William B. Grant has Ph.D. in physics from the University of California, Berkeley (1971). He had a 30-year career in atmospheric sciences with an emphasis on laser remote sensing of atmospheric constituents such as ozone and aerosols, with positions at SRI International (1973-79), the Jet Propulsion Laboratory/California Institute of Technology (1979-89) and NASA Langley Research Center (1989-2004).
In the early 1990s, he worked on a project for the Sierra Club to determine the effect of acid rain and ozone on eastern U.S. hardwood forests. In that project he learned how to use the ecological approach, where populations are defined geographically. He applied this approach in 1997 in a multi-country study regarding Alzheimer’s disease. He found that total fat and total caloric supply were the most important risk factors for Alzheimer’s disease while fish and diets comprised primarily of cereals/grains reduced the risk. This was the first paper reporting dietary risk factors for Alzheimer’s disease.
In 1999, after seeing the Atlas of Cancer Mortality Rates in the United States, 1950-94, he set about to try to explain the geographical variations showing low rates for many types of cancer in the Southwest and high rates in the Northeast. This led to his interest in the roles of ultraviolet-B (UVB) and vitamin D in reducing the risk of cancer, leading to publishing a seminal paper in Cancer in 2002 identifying ten types of cancer for which higher solar UVB doses were protective on top of the five known prior to then. This study led to many more studies on the role of solar UVB and vitamin D in the risk of cancer, with many studies supporting the findings of this study.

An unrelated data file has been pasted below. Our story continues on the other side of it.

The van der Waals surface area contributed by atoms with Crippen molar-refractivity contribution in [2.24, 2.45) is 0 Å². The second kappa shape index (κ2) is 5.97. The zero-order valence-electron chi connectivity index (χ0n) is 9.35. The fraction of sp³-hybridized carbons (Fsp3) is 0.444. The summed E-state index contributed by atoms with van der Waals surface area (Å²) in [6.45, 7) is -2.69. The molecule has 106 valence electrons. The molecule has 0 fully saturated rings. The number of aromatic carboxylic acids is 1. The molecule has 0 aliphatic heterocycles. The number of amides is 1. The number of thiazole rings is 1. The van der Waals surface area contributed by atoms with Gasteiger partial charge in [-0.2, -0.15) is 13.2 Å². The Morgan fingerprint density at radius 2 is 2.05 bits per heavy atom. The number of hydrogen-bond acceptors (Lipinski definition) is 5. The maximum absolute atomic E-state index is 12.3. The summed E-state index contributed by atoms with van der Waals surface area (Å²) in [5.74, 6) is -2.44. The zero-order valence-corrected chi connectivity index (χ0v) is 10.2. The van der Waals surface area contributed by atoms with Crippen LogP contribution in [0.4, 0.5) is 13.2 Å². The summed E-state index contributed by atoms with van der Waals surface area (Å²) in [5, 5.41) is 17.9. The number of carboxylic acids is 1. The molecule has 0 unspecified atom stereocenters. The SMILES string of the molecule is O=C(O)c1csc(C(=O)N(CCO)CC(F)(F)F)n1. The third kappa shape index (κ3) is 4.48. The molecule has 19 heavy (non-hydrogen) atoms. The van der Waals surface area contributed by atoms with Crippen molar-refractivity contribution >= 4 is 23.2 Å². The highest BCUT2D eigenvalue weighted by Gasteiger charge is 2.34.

He retired from NASA in 2004 to work on health studies full time, forming the non-profit organization Sunlight, Nutrition and Health Research Center in San Francisco, California. The main emphasis of this organization is to do research and education on the primary risk factors for chronic and infectious diseases with an emphasis on solar ultraviolet irradiance, vitamin D, and diet.
He has also investigated the role of UVB and vitamin D in reducing risk of autism, dementia, cardiovascular disease, hospital-acquired infections, influenza, multiple sclerosis, pneumonia, and several other types of disease. He has also used observational data to estimate the reductions in mortality rate and health care expenses from doubling vitamin D levels at the population level. It appears that mortality rates can be reduced by about 15% and life expectancy increased by about two years.
He has over 175 publications on vitamin D, and many others on various health topics.